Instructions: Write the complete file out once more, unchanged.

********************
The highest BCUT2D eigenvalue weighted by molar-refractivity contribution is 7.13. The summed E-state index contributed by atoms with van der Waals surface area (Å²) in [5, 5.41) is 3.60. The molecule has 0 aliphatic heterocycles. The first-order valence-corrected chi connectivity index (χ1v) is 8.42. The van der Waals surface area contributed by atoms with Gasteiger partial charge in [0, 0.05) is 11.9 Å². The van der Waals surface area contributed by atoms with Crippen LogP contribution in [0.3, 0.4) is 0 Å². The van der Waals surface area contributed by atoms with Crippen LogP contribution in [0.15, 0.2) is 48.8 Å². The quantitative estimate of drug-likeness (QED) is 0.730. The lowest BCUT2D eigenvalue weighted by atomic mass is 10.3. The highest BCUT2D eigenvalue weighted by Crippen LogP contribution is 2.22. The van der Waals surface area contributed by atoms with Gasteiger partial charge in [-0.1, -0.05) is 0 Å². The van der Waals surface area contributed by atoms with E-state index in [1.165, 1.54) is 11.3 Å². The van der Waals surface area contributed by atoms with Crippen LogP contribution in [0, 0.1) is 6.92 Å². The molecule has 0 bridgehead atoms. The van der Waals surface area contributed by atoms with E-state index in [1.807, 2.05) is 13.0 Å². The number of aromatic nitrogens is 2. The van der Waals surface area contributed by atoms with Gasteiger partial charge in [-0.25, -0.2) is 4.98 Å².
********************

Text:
The highest BCUT2D eigenvalue weighted by molar-refractivity contribution is 7.13. The summed E-state index contributed by atoms with van der Waals surface area (Å²) in [5, 5.41) is 3.60. The molecule has 0 aliphatic heterocycles. The first-order valence-corrected chi connectivity index (χ1v) is 8.42. The van der Waals surface area contributed by atoms with Gasteiger partial charge in [0, 0.05) is 11.9 Å². The van der Waals surface area contributed by atoms with Crippen LogP contribution in [0.3, 0.4) is 0 Å². The van der Waals surface area contributed by atoms with Crippen LogP contribution in [0.15, 0.2) is 48.8 Å². The quantitative estimate of drug-likeness (QED) is 0.730. The lowest BCUT2D eigenvalue weighted by atomic mass is 10.3. The highest BCUT2D eigenvalue weighted by Crippen LogP contribution is 2.22. The van der Waals surface area contributed by atoms with Gasteiger partial charge in [-0.1, -0.05) is 0 Å². The van der Waals surface area contributed by atoms with E-state index in [1.165, 1.54) is 11.3 Å². The van der Waals surface area contributed by atoms with Crippen LogP contribution in [0, 0.1) is 6.92 Å². The molecule has 0 bridgehead atoms. The van der Waals surface area contributed by atoms with E-state index in [1.807, 2.05) is 13.0 Å². The number of aromatic nitrogens is 2. The van der Waals surface area contributed by atoms with Gasteiger partial charge in [-0.25, -0.2) is 4.98 Å².